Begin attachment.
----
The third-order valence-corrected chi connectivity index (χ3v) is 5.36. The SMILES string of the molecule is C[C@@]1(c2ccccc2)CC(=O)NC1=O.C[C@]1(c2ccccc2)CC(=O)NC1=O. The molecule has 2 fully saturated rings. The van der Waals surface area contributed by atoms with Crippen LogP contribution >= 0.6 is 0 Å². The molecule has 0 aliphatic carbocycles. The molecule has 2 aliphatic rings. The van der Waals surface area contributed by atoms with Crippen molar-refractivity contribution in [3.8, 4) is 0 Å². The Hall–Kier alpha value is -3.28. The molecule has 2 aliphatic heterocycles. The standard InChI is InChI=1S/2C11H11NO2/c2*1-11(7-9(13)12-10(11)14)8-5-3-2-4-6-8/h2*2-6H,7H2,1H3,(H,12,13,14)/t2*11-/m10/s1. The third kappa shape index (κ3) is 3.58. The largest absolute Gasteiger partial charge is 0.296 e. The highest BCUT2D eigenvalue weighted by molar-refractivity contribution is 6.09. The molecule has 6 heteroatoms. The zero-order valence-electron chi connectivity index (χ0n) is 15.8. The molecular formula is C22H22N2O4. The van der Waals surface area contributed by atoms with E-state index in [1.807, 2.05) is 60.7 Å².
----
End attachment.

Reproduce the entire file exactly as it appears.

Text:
The third-order valence-corrected chi connectivity index (χ3v) is 5.36. The SMILES string of the molecule is C[C@@]1(c2ccccc2)CC(=O)NC1=O.C[C@]1(c2ccccc2)CC(=O)NC1=O. The molecule has 2 fully saturated rings. The van der Waals surface area contributed by atoms with Crippen LogP contribution >= 0.6 is 0 Å². The molecule has 0 aliphatic carbocycles. The molecule has 2 aliphatic rings. The van der Waals surface area contributed by atoms with Crippen molar-refractivity contribution in [3.8, 4) is 0 Å². The Hall–Kier alpha value is -3.28. The molecule has 2 aliphatic heterocycles. The standard InChI is InChI=1S/2C11H11NO2/c2*1-11(7-9(13)12-10(11)14)8-5-3-2-4-6-8/h2*2-6H,7H2,1H3,(H,12,13,14)/t2*11-/m10/s1. The third kappa shape index (κ3) is 3.58. The largest absolute Gasteiger partial charge is 0.296 e. The highest BCUT2D eigenvalue weighted by molar-refractivity contribution is 6.09. The molecule has 6 heteroatoms. The zero-order valence-electron chi connectivity index (χ0n) is 15.8. The molecular formula is C22H22N2O4. The van der Waals surface area contributed by atoms with E-state index in [1.807, 2.05) is 60.7 Å².